It's an old Louisiana adage: "Pinch the tail, suck the head."
It sounds salacious, but it's actually delicious.
"Pinch the tail, suck the head" is the simple, best advice about how to eat boiled crawfish.
Central New Yorkers can make a meal of the marvelous mudbugs from 11 a.m. to 8 p.m. Saturday May 7, when Operation Southern Comfort presents its 4th annual Crawfish Festival. This year, the big boil takes place at Chevy Court at the State Fairgrounds in Geddes. In case of rain, it'll move inside the center or Progress Building. Admission is free and there's plenty of free parking.
Crayfish, also known as crawfish or crawdads, are freshwater crustaceans resembling small lobsters. Found in slow-moving bodies of water, mostly brooks and streams, they breathe through gills. The thumb-sized shelled creatures sometimes burrow up to 10 feet into the ground earning their nickname, mudbugs.
Louisiana's rural Cajuns first harvested crawfish for their families, but in the 1940s commercial enterprises started farming crawdaddies and packaging the peeled tails, their most succulent meat. Over the years, chefs have adapted crawfish into all sorts of dishes, from crawfish touff e with rice, crawfish monica with pasta, crawfish pie, crawfish bisque or crawfish au gratin. On the simpler side, there are crawfish breads, fried crawfish po'boys and even crawfish beignets.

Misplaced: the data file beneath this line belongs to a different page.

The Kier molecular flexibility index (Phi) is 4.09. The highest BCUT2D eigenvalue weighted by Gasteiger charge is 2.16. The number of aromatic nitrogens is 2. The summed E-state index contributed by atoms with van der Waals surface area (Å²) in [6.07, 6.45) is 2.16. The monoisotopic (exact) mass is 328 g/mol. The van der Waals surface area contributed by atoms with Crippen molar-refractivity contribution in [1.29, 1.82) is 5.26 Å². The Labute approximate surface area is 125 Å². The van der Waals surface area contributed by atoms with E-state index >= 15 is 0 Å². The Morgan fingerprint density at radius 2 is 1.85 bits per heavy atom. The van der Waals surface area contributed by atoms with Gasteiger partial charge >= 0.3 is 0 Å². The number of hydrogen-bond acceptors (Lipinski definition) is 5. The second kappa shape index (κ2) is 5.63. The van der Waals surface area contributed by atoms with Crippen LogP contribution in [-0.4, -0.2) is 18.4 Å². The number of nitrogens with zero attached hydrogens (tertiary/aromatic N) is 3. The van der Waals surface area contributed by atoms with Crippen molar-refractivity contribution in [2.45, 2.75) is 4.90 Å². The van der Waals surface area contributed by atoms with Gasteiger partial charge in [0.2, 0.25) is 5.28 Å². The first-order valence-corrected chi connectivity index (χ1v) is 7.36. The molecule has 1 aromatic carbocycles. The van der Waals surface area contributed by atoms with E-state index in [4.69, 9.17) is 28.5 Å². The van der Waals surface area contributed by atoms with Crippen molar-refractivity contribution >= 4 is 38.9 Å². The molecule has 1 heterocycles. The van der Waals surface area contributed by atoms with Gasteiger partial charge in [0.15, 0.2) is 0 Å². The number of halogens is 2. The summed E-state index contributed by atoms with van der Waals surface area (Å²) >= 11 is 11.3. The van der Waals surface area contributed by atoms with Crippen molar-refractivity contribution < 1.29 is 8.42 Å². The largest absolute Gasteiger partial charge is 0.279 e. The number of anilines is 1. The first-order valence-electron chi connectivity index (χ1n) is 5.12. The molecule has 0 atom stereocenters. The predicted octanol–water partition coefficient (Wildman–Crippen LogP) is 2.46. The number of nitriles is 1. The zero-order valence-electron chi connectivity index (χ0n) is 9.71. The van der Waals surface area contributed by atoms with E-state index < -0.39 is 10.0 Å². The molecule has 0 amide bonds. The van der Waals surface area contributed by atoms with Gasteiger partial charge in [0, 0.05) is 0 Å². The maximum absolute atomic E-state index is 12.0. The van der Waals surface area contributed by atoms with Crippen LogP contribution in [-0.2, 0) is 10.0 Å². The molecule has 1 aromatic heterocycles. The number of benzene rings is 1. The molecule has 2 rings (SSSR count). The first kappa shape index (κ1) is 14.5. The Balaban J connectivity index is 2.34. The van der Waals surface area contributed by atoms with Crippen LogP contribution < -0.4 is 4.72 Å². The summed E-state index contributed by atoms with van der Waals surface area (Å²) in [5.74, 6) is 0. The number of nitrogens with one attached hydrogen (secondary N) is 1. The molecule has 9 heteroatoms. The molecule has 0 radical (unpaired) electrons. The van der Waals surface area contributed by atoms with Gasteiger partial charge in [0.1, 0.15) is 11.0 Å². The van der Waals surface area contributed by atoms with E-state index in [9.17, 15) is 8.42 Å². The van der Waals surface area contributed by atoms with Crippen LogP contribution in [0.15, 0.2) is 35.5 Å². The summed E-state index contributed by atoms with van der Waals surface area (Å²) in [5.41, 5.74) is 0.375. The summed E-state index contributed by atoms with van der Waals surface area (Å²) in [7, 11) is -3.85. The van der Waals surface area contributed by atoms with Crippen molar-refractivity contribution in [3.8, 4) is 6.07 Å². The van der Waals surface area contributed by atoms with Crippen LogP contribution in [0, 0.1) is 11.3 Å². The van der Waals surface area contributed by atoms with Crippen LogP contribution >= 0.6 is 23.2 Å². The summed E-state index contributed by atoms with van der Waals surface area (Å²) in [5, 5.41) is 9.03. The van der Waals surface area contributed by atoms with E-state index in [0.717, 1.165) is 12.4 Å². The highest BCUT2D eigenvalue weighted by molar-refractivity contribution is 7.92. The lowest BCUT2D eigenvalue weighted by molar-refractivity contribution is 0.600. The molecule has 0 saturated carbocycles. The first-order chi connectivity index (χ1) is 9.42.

The simplest and best way to eat crawfish, however, is boiled, and that's how they'll do it here. Operation Southern Comfort is flying in a few thousand pounds of live crawfish for Saturday's she-bang.
The crusty critters will be boiled live in a large pot with heavy seasoning (salt, cayenne pepper, lemon, garlic, bay leaves, etc.). Festival-goers will feast on steamed crawfish with sides of boiled potatoes and corn.
It only takes a minute or so to cook the crawfish, and after they've been removed from the pot and cooled, they're ready to eat.